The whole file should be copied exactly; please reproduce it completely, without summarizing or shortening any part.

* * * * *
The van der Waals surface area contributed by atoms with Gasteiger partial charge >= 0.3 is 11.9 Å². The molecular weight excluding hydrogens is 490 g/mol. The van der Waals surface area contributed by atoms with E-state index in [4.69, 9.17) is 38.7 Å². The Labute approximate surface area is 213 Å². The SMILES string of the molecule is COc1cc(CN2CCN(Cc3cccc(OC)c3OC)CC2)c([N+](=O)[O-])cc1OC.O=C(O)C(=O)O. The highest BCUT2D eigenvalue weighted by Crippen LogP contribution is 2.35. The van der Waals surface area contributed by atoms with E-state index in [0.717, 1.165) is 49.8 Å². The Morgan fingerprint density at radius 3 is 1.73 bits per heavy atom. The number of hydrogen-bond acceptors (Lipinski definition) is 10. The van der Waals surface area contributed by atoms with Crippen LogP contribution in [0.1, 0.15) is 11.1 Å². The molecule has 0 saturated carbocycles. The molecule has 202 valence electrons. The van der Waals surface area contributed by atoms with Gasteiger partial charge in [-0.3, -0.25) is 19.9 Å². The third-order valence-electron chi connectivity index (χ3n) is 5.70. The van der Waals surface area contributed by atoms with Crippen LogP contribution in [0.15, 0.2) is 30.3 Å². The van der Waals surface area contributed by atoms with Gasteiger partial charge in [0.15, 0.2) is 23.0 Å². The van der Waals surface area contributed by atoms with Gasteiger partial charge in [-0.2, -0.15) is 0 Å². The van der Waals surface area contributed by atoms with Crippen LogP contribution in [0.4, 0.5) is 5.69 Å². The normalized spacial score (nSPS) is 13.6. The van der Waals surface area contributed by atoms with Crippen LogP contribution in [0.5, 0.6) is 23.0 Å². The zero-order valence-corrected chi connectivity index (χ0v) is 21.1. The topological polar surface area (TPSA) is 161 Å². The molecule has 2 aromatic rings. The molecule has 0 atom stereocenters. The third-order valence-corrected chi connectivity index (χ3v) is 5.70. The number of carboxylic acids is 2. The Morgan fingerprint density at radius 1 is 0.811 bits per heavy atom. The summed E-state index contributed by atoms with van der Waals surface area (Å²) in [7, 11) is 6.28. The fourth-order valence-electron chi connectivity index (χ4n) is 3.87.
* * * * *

The van der Waals surface area contributed by atoms with Gasteiger partial charge >= 0.3 is 11.9 Å². The molecular weight excluding hydrogens is 490 g/mol. The van der Waals surface area contributed by atoms with E-state index in [4.69, 9.17) is 38.7 Å². The Labute approximate surface area is 213 Å². The SMILES string of the molecule is COc1cc(CN2CCN(Cc3cccc(OC)c3OC)CC2)c([N+](=O)[O-])cc1OC.O=C(O)C(=O)O. The highest BCUT2D eigenvalue weighted by Crippen LogP contribution is 2.35. The van der Waals surface area contributed by atoms with E-state index in [0.717, 1.165) is 49.8 Å². The Morgan fingerprint density at radius 3 is 1.73 bits per heavy atom. The number of hydrogen-bond acceptors (Lipinski definition) is 10. The van der Waals surface area contributed by atoms with Crippen LogP contribution in [0.1, 0.15) is 11.1 Å². The molecule has 0 saturated carbocycles. The molecule has 202 valence electrons. The van der Waals surface area contributed by atoms with Gasteiger partial charge in [-0.3, -0.25) is 19.9 Å². The third-order valence-electron chi connectivity index (χ3n) is 5.70. The van der Waals surface area contributed by atoms with Crippen LogP contribution in [0.15, 0.2) is 30.3 Å². The van der Waals surface area contributed by atoms with Gasteiger partial charge in [0.15, 0.2) is 23.0 Å². The van der Waals surface area contributed by atoms with Gasteiger partial charge in [-0.2, -0.15) is 0 Å². The van der Waals surface area contributed by atoms with Crippen LogP contribution in [0.4, 0.5) is 5.69 Å². The normalized spacial score (nSPS) is 13.6. The van der Waals surface area contributed by atoms with Crippen LogP contribution in [0.5, 0.6) is 23.0 Å². The zero-order valence-corrected chi connectivity index (χ0v) is 21.1. The topological polar surface area (TPSA) is 161 Å². The molecule has 2 aromatic rings. The molecule has 0 atom stereocenters. The third-order valence-corrected chi connectivity index (χ3v) is 5.70. The number of carboxylic acids is 2. The Morgan fingerprint density at radius 1 is 0.811 bits per heavy atom. The summed E-state index contributed by atoms with van der Waals surface area (Å²) in [7, 11) is 6.28. The fourth-order valence-electron chi connectivity index (χ4n) is 3.87.